'Don't Look Up' Is Scarily Relevant To Today
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'Don't Look Up' Is Scarily Relevant To Today

Between cancel culture, cultural ignorance and corrupt public officials, this film is a scary mirror to life during COVID-19, except the world surprisingly didn't get a comet hurtling for Earth IRL

From left to right: Cate Blanchett (Brie Evantee), Tyler Perry (Jack Bremmer), Leonardo DiCaprio (Dr. Randall Mindy) and Jennifer Lawrence (Kate Dibiasky) chat on a TV talk show in the Netflix film "Don't Look Up."

Netflix's "Don't Look Up" somehow manages to loosely address multiple issues facing society: climate change, cancel culture, media, divisive political opinions, ignorance and corrupt public officials, to name a few.

Directed and co-written by Adam McKay, this satirical comedy has an engaging story to tell. But with whiplash editing, a jam-packed cast and a plot that loses momentum in the middle, the film isn't a complete winner.

DON'T LOOK UP | Leonardo DiCaprio, Jennifer Lawrence | Official Trailer | Netflixwww.youtube.com

Oh no, a comet!

The movie starts when Ph.D. student Kate Dibiasky (Jennifer Lawrence) discovers a comet and shares her discovery with Dr. Randall Mindy (Leonardo DiCaprio), who calculates that the ginormous comet is headed for Earth in six months. Dr. Clayton 'Teddy' Oglethorpe (Rob Morgan) a government official who specializes in spacial affairs supports the astronomers' discovery by realizing the comet so big that it will create a planet-killer event. And so the trio go on a media tour warning the world of everyone's impending doom, but no one is listening.

Talk show hosts Jack (Tyler Perry) and Brie (Cate Blanchett) don't seem to care and keep the mood light on TV, making Mindy the hottest doctor on social media and Kate the tragic victim to cancel culture memes. President Janie Orlean (Meryl Streep) and her chief of staff/son (Jonah Hill) only care when it's convenient for their political gain. And no matter how hard Kate and Mindy try to warn people, the public only seems to care about a recent break-up between pop sensation Riley (Ariana Grande) and DJ Chello (Kid Cudi).

The only one who seems to take this seriously is an outcast named Yule (Timothee Chalamet) and an awkward rich app developer named Peter (Mark Rylance), who pitches drill robots that might help fight the comet and simultaneously boost the economy and his brand.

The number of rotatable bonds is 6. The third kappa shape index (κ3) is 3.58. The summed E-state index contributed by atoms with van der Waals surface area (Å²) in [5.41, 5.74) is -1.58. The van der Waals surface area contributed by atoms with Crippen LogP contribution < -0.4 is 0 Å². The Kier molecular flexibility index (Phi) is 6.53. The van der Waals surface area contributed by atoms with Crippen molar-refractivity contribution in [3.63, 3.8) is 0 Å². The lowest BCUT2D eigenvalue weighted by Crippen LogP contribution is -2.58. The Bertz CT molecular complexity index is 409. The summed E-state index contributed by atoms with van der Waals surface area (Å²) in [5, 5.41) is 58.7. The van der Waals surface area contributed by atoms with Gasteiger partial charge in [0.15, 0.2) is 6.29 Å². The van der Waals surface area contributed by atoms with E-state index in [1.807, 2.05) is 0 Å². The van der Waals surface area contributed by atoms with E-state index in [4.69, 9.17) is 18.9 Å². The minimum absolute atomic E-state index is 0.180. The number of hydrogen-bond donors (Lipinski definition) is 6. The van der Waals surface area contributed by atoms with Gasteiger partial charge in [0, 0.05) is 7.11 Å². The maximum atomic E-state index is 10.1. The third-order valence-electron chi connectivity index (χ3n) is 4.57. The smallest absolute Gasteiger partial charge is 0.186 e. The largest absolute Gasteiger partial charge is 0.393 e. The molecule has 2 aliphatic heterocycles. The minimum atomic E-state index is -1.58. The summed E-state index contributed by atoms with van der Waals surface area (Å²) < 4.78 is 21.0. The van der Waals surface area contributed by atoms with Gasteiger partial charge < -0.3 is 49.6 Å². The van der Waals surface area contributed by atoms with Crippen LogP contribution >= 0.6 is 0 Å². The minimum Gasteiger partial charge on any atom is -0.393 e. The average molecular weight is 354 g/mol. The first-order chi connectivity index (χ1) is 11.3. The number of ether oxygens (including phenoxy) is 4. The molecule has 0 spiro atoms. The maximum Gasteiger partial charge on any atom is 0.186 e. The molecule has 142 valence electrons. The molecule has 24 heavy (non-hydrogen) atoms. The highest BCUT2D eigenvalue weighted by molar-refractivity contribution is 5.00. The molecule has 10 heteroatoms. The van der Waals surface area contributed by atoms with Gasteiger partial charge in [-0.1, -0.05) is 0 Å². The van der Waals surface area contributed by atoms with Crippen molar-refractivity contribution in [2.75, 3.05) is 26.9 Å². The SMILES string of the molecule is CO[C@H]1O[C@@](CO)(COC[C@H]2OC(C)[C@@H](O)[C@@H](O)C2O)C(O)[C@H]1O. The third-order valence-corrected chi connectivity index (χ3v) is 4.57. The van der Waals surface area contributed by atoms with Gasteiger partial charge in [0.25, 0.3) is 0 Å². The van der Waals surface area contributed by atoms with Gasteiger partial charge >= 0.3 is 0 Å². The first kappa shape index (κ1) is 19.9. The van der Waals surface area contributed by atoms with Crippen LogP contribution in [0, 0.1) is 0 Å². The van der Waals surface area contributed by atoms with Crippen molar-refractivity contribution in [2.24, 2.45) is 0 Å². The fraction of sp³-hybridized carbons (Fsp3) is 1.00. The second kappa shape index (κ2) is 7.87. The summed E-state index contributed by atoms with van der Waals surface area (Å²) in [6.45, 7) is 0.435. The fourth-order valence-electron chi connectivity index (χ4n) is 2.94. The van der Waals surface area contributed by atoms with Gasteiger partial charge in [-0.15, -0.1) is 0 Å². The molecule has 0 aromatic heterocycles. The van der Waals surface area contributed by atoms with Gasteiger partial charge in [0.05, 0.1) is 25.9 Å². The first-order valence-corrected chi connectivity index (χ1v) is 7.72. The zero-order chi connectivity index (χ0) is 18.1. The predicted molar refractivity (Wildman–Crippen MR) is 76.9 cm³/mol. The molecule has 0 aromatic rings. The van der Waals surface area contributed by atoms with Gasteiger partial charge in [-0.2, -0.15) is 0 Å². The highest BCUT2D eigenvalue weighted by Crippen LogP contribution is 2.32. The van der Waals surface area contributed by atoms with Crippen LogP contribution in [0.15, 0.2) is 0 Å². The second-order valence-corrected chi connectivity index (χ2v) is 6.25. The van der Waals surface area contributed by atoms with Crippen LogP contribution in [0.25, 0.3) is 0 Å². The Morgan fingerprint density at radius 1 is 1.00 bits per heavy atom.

Messages are clear but lost in the run time

The beginning is engaging and moves at a fast pace from one location to the next as the main trio work hard to warn the public. In a sense, the audience becomes invested, too.

But when the government is more involved in the plot, that's when things get slow, turning the tongue-in-cheek comedy into an extended snooze fest. There are too many meetings, too many talking heads and too many lost causes. It's enough to make the viewers lose hope like its protagonists. But boy, the last act of the movie finishes strong. After a two-hour and twenty-five minute run time, the middle leaves more to be desired.

Plus, there is a gaping plot hole that has to do with Peter's mobile app. His app reportedly predicts when someone will die. To give context, one of the best moments in the films is when the brilliant political campaign "don't look up," from comet non-believers, versus "look up," from those who believe in their doom, is born. Couldn't the whole controversy been stopped if someone checked Peter's hottest app on the market?

McKay's style is messy

Coming from a fan of McKay's previous work like "Anchorman" and "Vice," the editing choices in this latest movie felt particularly annoying. There are multiple times throughout the movie in which stock footage of nature flashes by in half-second periods or random videos of people fly by. The media comes and goes so quickly that it doesn't give people a moment to process. It's a distracting style choice that feels weird and unproductive for the rest of his storytelling.

Thank goodness for the actors

Jennifer Lawrence, Leonardo DiCaprio and Rob Morgan are standouts in this film. They consistently have some of the best scenes with the biggest range throughout the film. They make "Don't Look Up" fun despite its flaws.

Score: 7.5/10

Watch "Don't Look Up" in theaters starting Friday, December 10, or watch it on Netflix starting Friday, December 24. Follow the reporter Samantha Incorvaia on Twitter at @s_incorvaia and on her podcast Plot Devices.

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This article has not been reviewed by Odyssey HQ and solely reflects the ideas and opinions of the creator.
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